Of the 2 million individuals in prison and jail in the United States, 19 percent have regularly used opioids. Studies have found that individuals returning from incarceration to the community are at a high risk of a fatal overdose during the transition. A Washington State study found that individuals released from prison and jail were up to 129 times more likely to die during the first two weeks after release compared to the general public, with drug overdoses as the leading cause of death. These risk factors have significant implications for reentry planning and services to ensure quality care among justice-involved individuals as they transition to the community. Research also shows that providing MAT prior to and during reentry cuts the risk of death by 75 percent.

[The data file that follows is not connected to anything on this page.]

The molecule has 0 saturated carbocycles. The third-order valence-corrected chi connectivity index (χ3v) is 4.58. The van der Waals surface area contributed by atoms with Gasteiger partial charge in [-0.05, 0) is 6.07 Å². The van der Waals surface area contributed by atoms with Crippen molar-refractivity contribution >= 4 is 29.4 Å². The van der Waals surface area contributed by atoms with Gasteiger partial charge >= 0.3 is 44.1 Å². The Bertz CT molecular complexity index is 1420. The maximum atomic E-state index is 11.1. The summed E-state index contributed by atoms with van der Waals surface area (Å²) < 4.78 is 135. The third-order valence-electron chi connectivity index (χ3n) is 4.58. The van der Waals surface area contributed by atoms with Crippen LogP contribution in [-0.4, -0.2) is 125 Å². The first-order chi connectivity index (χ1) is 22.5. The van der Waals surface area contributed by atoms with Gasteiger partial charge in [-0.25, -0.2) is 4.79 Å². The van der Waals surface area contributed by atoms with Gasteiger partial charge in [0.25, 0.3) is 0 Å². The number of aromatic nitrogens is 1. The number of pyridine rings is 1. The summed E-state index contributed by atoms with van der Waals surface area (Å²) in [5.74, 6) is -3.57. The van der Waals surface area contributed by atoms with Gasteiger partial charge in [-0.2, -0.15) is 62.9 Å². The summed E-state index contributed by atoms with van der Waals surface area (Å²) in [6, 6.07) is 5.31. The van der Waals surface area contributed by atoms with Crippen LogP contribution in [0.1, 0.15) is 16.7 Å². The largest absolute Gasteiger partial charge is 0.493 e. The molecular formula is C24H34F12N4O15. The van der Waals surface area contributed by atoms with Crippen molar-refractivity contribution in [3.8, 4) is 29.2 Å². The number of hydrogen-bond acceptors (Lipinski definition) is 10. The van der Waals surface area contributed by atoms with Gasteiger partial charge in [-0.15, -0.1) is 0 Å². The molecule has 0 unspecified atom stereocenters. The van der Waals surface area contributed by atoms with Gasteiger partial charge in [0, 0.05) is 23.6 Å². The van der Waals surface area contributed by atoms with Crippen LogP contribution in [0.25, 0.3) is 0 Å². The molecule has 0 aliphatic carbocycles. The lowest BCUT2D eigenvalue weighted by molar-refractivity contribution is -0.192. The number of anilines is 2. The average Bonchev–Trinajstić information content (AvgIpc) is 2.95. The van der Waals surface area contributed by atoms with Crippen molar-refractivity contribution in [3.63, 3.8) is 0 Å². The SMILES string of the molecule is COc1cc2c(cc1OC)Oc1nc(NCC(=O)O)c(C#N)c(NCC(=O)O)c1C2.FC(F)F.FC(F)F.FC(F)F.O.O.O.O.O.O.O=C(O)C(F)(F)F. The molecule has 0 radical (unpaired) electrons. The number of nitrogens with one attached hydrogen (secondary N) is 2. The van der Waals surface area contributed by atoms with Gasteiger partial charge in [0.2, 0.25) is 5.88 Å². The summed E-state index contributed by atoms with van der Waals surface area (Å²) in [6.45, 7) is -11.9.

This webinar discussed the FDA-approved medications for opioid use disorder (MOUD), how addiction is a chronic neurobehavioral disorder, that MOUD works by attenuating positive and negative reinforcement, and the effectiveness of MOUD for individuals with an opioid use disorder, and specifically for those in jails and prisons.
- Tisha Wiley, PhD, Branch Chief, Associate Director for Justice Systems, NIDA
- Faye Taxman, PhD, University Professor, George Mason University
- Peter Friedmann, MD, MPH, DFASAM, FACP, Chief Research Officer, Baystate Health